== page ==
With debate on legislation to enable the Trans-Pacific partnership due to kick off in parliament this week, the majority of businesses in New Zealand support the 12-nation trade deal.
That’s according to findings from accounting software developer MYOB, which claims that in an additional boost to the backers of free trade, 45 percent of business operators favour New Zealand pursuing more free trade agreements (FTAs) with international trading partners.
The latest MYOB Business Monitor research of more than 1,000 SMEs across New Zealand, claims that more than one third of local businesses (36 percent) favoured staying in the TPP.
Meanwhile, a quarter of business owners believe New Zealand should pull out of the deal, while 39 percent said it would not affect their vote.
MYOB New Zealand General Manager James Scollay says local SMEs see that the benefits of international trade opportunities outweigh the opposition that has surrounded the TPP.
“Overall, we see strong support in the survey for the Government continuing to pursue free trade agreements internationally,” he says.
“At the same time, while the progress of the TPP agreement has been sometimes mired in controversy, there’s little support amongst the small business community for New Zealand to pull out of the deal.”
Scollay says the sectors where the trade deal has the strongest support are manufacturing and wholesale (49 percent), finance and insurance (48 percent), and business and professional services (43 percent).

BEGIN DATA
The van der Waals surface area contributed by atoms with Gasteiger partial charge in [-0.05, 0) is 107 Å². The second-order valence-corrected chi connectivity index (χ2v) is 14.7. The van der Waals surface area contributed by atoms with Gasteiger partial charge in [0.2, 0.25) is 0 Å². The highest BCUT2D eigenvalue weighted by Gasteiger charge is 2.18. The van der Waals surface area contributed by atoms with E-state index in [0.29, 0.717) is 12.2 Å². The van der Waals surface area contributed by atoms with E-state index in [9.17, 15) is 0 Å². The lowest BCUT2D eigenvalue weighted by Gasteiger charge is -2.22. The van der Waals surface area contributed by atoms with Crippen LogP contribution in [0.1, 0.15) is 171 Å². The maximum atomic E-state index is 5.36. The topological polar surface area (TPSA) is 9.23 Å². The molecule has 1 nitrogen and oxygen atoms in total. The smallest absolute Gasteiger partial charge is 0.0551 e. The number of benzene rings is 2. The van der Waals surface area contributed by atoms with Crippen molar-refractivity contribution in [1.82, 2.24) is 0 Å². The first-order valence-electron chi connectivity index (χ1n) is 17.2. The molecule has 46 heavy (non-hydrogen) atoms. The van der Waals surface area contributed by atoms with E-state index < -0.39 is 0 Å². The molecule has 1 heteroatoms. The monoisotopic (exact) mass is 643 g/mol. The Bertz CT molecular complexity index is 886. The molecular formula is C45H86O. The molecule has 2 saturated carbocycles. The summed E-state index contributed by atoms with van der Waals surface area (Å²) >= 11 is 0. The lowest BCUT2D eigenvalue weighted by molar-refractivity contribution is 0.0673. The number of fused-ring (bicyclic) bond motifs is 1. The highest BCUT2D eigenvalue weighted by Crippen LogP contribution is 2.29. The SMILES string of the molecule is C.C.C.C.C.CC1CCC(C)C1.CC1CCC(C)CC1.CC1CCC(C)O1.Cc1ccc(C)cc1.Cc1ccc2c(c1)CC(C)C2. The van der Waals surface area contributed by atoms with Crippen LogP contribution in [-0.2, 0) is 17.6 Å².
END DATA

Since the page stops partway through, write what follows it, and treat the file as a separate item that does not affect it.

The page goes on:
On the flip side, opposition to the TPP is highest amongst the logistics sector (32 percent) and the trades industries (31 percent).
In addition, 20 percent of exporters would like to see New Zealand out of the TPP, while 39 percent support it.
Importing businesses are similarly supportive, with 23 percent wanting New Zealand removed from the agreement and 46 percent in favour of confirming the deal.
“Support and opposition to the TPP is most balanced in businesses operating outside of the main centres, with 24 percent of respondents in the provinces saying New Zealand should not complete the deal, while 32 percent want to see it ratified,” Scollay explains.
In Auckland, 27 percent of businesses want out of the TPP, and 38 percent think New Zealand should stay in, while in Wellington opposition to the deal is at 28 percent, while 40 percent favour it.
In Christchurch, just 17 percent would like to see New Zealand removed from the TPP, while 41 percent would oppose any moves to scupper the trade deal.
Specific to sectors, Scollay says there is “broad support” for additional trade agreements across most industries - strongest support comes from the primary sector (60 percent), manufacturers (55 percent) and the finance and insurance industry (55 percent).
“New Zealand is a trading nation, and whether it’s for our agricultural produce or home-grown technology, we depend on forming trade agreements to provide access to key markets,” he adds.
“Businesses of all kinds across the country, even if they are not directly involved in exporting, see that the success of our economy is largely underpinned by how effective we are at trading with the world - and that depends on the opportunities free trade agreements provide."
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